Magnitude-Nine Politics


After an earthquake, people climb out from under their protective tables and doorways, look around, and try to make sense of the distorted landscape. After the political tectonics of 2016, Brexit and Trump, people did the same – a mood captured by P.J. O’Rourke in the title of his 2016 election memoir, How the Hell Did This Happen?

It wasn’t just in Britain and the U.S. that the ground moved. Across Europe nationalist parties have come to prominence, gaining power in Hungary and Poland. In France, the nationalists didn’t win but were defeated by Emmanuel Macron, whose En Marche party was only a year old. In Iceland, the Pirate Party, a five-year-old group whose symbol is a skull and crossbones flag, has fired a shot across the bow of the political establishment.

Prior to all of this, the Arab Spring toppled governments or ignited civil war in Tunisia, Libya, Egypt, Syria, and Yemen.

Companies, churches, and empires are the solid rocks that society is built on. These solid institutional rocks are floating on a swirling fluid magma of technology.

Different technologies support different institutions. The feudal church supported by swords and scriptoria is very different from the nation state supported by gunpowder and the printing press. Sailing ships support different-shaped empires than railway lines.

The technology layer is fluid, elastic, and constantly shifting. The institutions it supports are heavy, solid, and, ultimately, brittle. Institutions can be built on what look like solid foundations, but those foundations move and can tear apart the very thing they’re supposed to hold up.

In the 1850s telegraph wires bound the British Empire together. During the Indian Rebellion in 1857 the telegraph enabled British troops to communicate better than the rebels and suppress the mutiny. Fifty years later, rapid telegraphic communications enabled the cascade of events that triggered World War I, that unprecedented bonfire of empires.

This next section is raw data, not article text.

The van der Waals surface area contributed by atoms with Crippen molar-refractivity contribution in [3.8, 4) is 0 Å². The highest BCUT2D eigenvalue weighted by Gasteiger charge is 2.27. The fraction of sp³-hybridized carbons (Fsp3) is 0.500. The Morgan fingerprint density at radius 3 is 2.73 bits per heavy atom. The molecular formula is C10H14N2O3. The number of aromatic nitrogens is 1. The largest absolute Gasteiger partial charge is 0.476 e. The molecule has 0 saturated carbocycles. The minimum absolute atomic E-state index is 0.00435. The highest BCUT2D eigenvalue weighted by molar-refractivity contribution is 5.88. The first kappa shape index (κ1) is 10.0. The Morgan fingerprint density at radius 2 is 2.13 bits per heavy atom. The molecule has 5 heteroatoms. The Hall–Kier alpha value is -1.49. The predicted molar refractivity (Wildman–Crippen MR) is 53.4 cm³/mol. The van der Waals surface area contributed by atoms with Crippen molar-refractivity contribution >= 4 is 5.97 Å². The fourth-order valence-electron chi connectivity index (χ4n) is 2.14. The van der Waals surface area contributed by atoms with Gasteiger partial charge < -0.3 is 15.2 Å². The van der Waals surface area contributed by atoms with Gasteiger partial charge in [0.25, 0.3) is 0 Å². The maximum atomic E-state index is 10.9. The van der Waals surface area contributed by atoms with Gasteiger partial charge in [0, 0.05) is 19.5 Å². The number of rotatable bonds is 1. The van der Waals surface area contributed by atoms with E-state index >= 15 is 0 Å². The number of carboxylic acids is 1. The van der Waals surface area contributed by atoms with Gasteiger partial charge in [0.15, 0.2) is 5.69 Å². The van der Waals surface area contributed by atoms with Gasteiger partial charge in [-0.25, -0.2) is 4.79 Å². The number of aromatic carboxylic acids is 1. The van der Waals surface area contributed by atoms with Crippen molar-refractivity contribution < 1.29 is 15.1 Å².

Gunpowder enabled the formation of large armies of untrained men and hence large states. Gunpowder morphed into high explosives and then into nuclear weapons. States became empires became superpowers. The superpowers’ most powerful weapons are too dangerous to use – nuclear weapons haven’t been used since Nagasaki in 1945 but explosives in the form of Stinger missiles and car bombs or IEDs are now the weapon on choice against superpowers.

Those of us who live on top of geological fault lines have a visceral understanding of plate tectonics. Those of us who live amongst institutions whose technological foundations have moved will become familiar with state tectonics.

Several magmatic currents are tearing at the foundations of our social order. We are living on top of a complex fracture zone.

Social media has democratised propaganda. Where broadcast media once consolidated opinion and allowed the manufacture of consent, social media fragments opinion and enables strife. An Egyptian president of thirty years can be deposed by a hashtag. Fifty gigatons of Soviet warheads did nothing to lessen American power but $200-worth of Russian Facebook ads caused riots in American streets.